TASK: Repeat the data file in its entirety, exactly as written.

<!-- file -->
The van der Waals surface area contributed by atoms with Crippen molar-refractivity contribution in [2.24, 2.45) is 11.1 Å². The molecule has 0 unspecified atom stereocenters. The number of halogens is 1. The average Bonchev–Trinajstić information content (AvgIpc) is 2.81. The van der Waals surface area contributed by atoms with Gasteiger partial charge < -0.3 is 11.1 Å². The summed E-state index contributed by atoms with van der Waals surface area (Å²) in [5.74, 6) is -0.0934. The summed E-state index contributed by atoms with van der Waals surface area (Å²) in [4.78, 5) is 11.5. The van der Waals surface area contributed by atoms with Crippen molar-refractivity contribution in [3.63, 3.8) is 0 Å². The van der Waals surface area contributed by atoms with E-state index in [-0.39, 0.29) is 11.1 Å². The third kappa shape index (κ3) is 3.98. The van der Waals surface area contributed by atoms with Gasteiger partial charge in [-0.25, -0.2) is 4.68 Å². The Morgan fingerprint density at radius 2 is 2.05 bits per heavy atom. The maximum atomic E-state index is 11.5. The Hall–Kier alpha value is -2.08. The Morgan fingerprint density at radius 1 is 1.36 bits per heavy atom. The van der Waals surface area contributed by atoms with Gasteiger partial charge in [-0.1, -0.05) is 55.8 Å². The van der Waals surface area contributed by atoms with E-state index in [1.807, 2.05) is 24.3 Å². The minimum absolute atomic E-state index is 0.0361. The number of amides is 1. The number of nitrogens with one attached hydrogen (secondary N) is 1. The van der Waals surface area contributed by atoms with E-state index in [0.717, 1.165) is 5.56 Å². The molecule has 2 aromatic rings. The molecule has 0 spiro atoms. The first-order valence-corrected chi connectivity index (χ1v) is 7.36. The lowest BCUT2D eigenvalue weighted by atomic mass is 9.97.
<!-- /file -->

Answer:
The van der Waals surface area contributed by atoms with Crippen molar-refractivity contribution in [2.24, 2.45) is 11.1 Å². The molecule has 0 unspecified atom stereocenters. The number of halogens is 1. The average Bonchev–Trinajstić information content (AvgIpc) is 2.81. The van der Waals surface area contributed by atoms with Gasteiger partial charge < -0.3 is 11.1 Å². The summed E-state index contributed by atoms with van der Waals surface area (Å²) in [5.74, 6) is -0.0934. The summed E-state index contributed by atoms with van der Waals surface area (Å²) in [4.78, 5) is 11.5. The van der Waals surface area contributed by atoms with Crippen molar-refractivity contribution in [3.63, 3.8) is 0 Å². The van der Waals surface area contributed by atoms with E-state index in [-0.39, 0.29) is 11.1 Å². The third kappa shape index (κ3) is 3.98. The van der Waals surface area contributed by atoms with Gasteiger partial charge in [-0.25, -0.2) is 4.68 Å². The Morgan fingerprint density at radius 2 is 2.05 bits per heavy atom. The maximum atomic E-state index is 11.5. The Hall–Kier alpha value is -2.08. The Morgan fingerprint density at radius 1 is 1.36 bits per heavy atom. The van der Waals surface area contributed by atoms with Gasteiger partial charge in [-0.1, -0.05) is 55.8 Å². The van der Waals surface area contributed by atoms with E-state index in [1.807, 2.05) is 24.3 Å². The minimum absolute atomic E-state index is 0.0361. The number of amides is 1. The number of nitrogens with one attached hydrogen (secondary N) is 1. The van der Waals surface area contributed by atoms with E-state index in [0.717, 1.165) is 5.56 Å². The molecule has 2 aromatic rings. The molecule has 0 spiro atoms. The first-order valence-corrected chi connectivity index (χ1v) is 7.36. The lowest BCUT2D eigenvalue weighted by atomic mass is 9.97.